One of the primary differences between kosher salt and table salt is that table salt contains an anti-caking agent, such as iodine or calcium silicate, while kosher salt does not. Kosher salt and table salt are also different in grain size.
Sodium ferrocyanide is another anti-clumping agent that is added to table salt. The grains of table salt are small because the salt has been milled. Kosher salt grains are large and crystalline in structure, as they have been kept in their original state.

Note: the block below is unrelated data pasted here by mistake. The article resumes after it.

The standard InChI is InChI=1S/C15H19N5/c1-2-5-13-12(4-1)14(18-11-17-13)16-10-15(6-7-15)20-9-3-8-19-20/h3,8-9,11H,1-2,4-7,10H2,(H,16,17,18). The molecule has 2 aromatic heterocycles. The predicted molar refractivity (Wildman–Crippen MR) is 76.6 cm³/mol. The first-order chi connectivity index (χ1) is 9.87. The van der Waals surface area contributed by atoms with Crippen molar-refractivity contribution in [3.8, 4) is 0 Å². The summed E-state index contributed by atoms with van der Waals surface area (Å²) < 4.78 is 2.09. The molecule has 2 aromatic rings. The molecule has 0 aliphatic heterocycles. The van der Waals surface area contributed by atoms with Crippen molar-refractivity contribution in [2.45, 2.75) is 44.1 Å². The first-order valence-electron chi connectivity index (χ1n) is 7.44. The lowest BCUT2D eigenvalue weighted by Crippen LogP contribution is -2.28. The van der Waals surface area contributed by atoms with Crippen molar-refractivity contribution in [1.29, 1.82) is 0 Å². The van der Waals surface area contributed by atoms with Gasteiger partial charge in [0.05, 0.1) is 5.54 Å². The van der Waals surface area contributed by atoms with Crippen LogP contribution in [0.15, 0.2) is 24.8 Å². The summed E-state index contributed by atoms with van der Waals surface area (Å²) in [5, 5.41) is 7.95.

Kosher salt did not get its name from the fact that the salt itself conforms to Jewish dietary rules. The salt is actually used to make meat kosher by drawing blood from the surface of the flesh. Meat absorbs salts that have smaller grains, which would not make for effective koshering. Kosher salt absorbs surface blood and can be washed off easily without giving the meat an extremely salty taste.